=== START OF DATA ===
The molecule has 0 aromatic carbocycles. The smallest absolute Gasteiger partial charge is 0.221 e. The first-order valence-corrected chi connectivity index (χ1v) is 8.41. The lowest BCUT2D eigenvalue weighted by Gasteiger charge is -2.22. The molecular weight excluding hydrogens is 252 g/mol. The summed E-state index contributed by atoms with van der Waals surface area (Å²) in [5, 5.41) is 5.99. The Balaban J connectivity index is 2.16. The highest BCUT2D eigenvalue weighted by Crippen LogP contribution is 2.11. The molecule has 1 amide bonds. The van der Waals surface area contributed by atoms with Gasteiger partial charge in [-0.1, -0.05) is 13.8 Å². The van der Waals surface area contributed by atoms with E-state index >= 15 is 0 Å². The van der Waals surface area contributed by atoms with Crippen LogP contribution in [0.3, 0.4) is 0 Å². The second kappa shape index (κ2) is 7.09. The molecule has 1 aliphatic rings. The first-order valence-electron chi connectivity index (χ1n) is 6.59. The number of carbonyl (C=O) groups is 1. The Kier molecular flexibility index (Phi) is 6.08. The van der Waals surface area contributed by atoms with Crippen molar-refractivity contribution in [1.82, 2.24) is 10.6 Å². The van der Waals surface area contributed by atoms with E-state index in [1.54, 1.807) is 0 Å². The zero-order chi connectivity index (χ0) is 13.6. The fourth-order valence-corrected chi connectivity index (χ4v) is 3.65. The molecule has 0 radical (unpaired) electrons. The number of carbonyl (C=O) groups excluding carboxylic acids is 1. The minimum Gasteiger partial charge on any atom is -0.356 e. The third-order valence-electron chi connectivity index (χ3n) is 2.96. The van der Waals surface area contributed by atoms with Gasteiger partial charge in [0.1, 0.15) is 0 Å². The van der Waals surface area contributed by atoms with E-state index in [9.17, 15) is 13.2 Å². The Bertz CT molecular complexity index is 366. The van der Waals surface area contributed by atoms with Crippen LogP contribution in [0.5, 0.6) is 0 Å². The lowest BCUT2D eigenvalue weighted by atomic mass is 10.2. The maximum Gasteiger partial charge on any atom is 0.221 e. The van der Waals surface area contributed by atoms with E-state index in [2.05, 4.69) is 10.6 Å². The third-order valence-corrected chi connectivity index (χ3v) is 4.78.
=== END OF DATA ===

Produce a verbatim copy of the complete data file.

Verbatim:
The molecule has 0 aromatic carbocycles. The smallest absolute Gasteiger partial charge is 0.221 e. The first-order valence-corrected chi connectivity index (χ1v) is 8.41. The lowest BCUT2D eigenvalue weighted by Gasteiger charge is -2.22. The molecular weight excluding hydrogens is 252 g/mol. The summed E-state index contributed by atoms with van der Waals surface area (Å²) in [5, 5.41) is 5.99. The Balaban J connectivity index is 2.16. The highest BCUT2D eigenvalue weighted by Crippen LogP contribution is 2.11. The molecule has 1 amide bonds. The van der Waals surface area contributed by atoms with Gasteiger partial charge in [-0.1, -0.05) is 13.8 Å². The van der Waals surface area contributed by atoms with E-state index >= 15 is 0 Å². The van der Waals surface area contributed by atoms with Crippen LogP contribution in [0.3, 0.4) is 0 Å². The second kappa shape index (κ2) is 7.09. The molecule has 1 aliphatic rings. The first-order valence-electron chi connectivity index (χ1n) is 6.59. The number of carbonyl (C=O) groups is 1. The Kier molecular flexibility index (Phi) is 6.08. The van der Waals surface area contributed by atoms with Crippen molar-refractivity contribution in [1.82, 2.24) is 10.6 Å². The van der Waals surface area contributed by atoms with E-state index in [1.54, 1.807) is 0 Å². The zero-order chi connectivity index (χ0) is 13.6. The fourth-order valence-corrected chi connectivity index (χ4v) is 3.65. The molecule has 0 radical (unpaired) electrons. The number of carbonyl (C=O) groups excluding carboxylic acids is 1. The minimum Gasteiger partial charge on any atom is -0.356 e. The third-order valence-electron chi connectivity index (χ3n) is 2.96. The van der Waals surface area contributed by atoms with Gasteiger partial charge in [0.1, 0.15) is 0 Å². The van der Waals surface area contributed by atoms with E-state index in [9.17, 15) is 13.2 Å². The Bertz CT molecular complexity index is 366. The van der Waals surface area contributed by atoms with Crippen LogP contribution in [0.5, 0.6) is 0 Å². The lowest BCUT2D eigenvalue weighted by atomic mass is 10.2. The maximum Gasteiger partial charge on any atom is 0.221 e. The van der Waals surface area contributed by atoms with E-state index in [2.05, 4.69) is 10.6 Å². The third-order valence-corrected chi connectivity index (χ3v) is 4.78.